The input of the SME is critical to the accuracy of the content, as well as the holistic ‘grass-roots’ strategy of ensuring staff are across the content (i.e. the SME is typically responsible for e-learning content, intranet content, policy, brochures and posters, workplace assessment and face to face training).
The input of the e-learning team is critical to ensure instructional approaches, learning objectives and assessment, testing, evaluation and overall project management of the e-learning course is sound.
The e-learning team will usually monitor course usage and user feedback and report the status to the SME. But the e-learning team are not subject experts, and so sustaining the course is typically the responsibility of the SME.
Amongst other things, “Sustain” is about ensuring the course content is up-to-date and accurate. It’s about ensuring the URLs are live. The SME must take responsibility to communicate timeframes to the e-learning team if a change to policy or legislation is expected. From here, a plan can be made between the e-learning team and the SME to update the course. This is a good time to include the feedback of the current course, so that the update can address both content and usability/user acceptance issues.
Below I have created a general list of tasks of a typical ADDIES lifecycle of a policy or technical-related e-learning course (click to enlarge the image). Allocate responsibilities to match your organisation’s preference for doing things. Of course, shared responsibility and partnership is ideal. However, principal responsibility for each task should be agreed at the start of an e-learning project.
If you are a member of the Connect Thinking E-Learning Academy, this table is available to you under the Resources tab, in an editable Word format, along with a host of other e-learning project tools and process documents.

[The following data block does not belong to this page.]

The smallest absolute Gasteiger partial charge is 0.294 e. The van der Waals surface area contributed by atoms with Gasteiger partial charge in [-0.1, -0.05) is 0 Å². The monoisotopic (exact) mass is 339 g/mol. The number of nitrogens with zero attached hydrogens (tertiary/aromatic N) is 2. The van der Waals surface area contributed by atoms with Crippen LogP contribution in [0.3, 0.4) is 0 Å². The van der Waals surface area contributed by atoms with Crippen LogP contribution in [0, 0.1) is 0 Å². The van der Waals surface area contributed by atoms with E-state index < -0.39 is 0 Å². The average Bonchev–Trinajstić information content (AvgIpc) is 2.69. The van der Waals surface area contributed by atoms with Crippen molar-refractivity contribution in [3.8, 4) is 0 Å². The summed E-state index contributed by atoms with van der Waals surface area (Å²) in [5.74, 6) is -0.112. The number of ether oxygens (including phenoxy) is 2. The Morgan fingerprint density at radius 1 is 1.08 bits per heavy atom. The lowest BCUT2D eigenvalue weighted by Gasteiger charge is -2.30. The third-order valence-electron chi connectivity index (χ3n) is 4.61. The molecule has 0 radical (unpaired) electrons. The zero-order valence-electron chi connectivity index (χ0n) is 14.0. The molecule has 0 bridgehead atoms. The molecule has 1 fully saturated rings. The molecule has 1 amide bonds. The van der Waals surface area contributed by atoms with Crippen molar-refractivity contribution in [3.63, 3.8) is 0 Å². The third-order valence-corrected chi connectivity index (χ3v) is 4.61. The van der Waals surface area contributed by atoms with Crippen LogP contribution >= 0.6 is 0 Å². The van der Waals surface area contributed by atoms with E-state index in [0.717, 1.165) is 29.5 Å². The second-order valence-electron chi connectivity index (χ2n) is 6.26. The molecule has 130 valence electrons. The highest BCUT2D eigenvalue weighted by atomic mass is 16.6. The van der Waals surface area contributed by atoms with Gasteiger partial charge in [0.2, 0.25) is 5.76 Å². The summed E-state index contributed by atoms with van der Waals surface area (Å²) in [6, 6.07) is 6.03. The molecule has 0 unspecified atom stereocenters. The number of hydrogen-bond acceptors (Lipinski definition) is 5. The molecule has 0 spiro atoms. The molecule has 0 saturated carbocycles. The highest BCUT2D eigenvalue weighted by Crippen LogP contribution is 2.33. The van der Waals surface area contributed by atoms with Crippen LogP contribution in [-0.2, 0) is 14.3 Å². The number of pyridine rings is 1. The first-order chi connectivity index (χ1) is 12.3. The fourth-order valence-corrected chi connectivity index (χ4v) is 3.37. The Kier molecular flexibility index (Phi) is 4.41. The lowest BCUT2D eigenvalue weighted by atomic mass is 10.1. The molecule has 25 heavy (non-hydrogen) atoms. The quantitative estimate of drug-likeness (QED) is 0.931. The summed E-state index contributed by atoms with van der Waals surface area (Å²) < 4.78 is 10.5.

By Alison Bickford on October 8, 2011
A question from a client in organisational learning:
How long will it take to develop an e-learning course with an external e-learning developer?
Well, my first reaction to this question is “how long is a piece of string?”, but that’s not a very helpful response. So, let me try and put some certainty into this response.
In my experience, a 30 minute module of policy-type content (e.g. EEO, OHS) will take about 3 months to develop. This time varies depending on:
- How ‘clean’ the content is when the content is handed to the e-learning developer i.e. whether you have already done some work on content inclusions/exclusions, assessment etc.
- How interactive you want the e-learning course to be.
- Whether the e-learning developer has developed content for this topic before.
- Whether the e-learning developer knows your organisation and/or your industry.
- Whether the e-learning provider has enough staff to cover your e-learning development, should a project team member leave (the e-learning fraternity is very transient).
- How experienced you are internally in project managing e-learning development.
- How experienced you are with your LMS i.e. how much certainty do you have that various authoring tools and assessment types track properly on your LMS.
- How quickly you can get sign off on each milestone.
What are e-learning development milestones?
Typically the e-learning developer will provide you with a project plan that highlights milestones where the client is responsible for sign-off. This provides certainty to the e-learning developer trying to mitigate re-writes and re-development. Milestones commonly occur at:
- Design plan – a high level agreement on how the e-learning will be treated from a design/navigation perspective.
- Storyboard completion – the client is expected to interpret the storyboard correctly and agree that it is correct prior to authoring.
- “Gold” - this term refers to course completion. There are no errors, mistakes or functional issues remaining.
For good measure, it’s useful to have a number of other, perhaps less formal sign-offs such as script, graphics etc. Be sure to keep emails as proof of various decisions you make along the way.
Milestones usually signal payment e.g. 20% : 40% :40%
A word of warning
Delay in sign-off on the client side costs the e-learning developer money. Some developers charge a penalty for late sign-off as agreed in the original project plan. If you know your organisation is often late at signing off projects, then ensure the project plan reflects adequate time on your side. e.g. a typical e-learning developer project allows 3-5 days for client sign-off. If you need to engage a lot of stakeholders for sign-off internally, you may need to request a 10 day turnaround.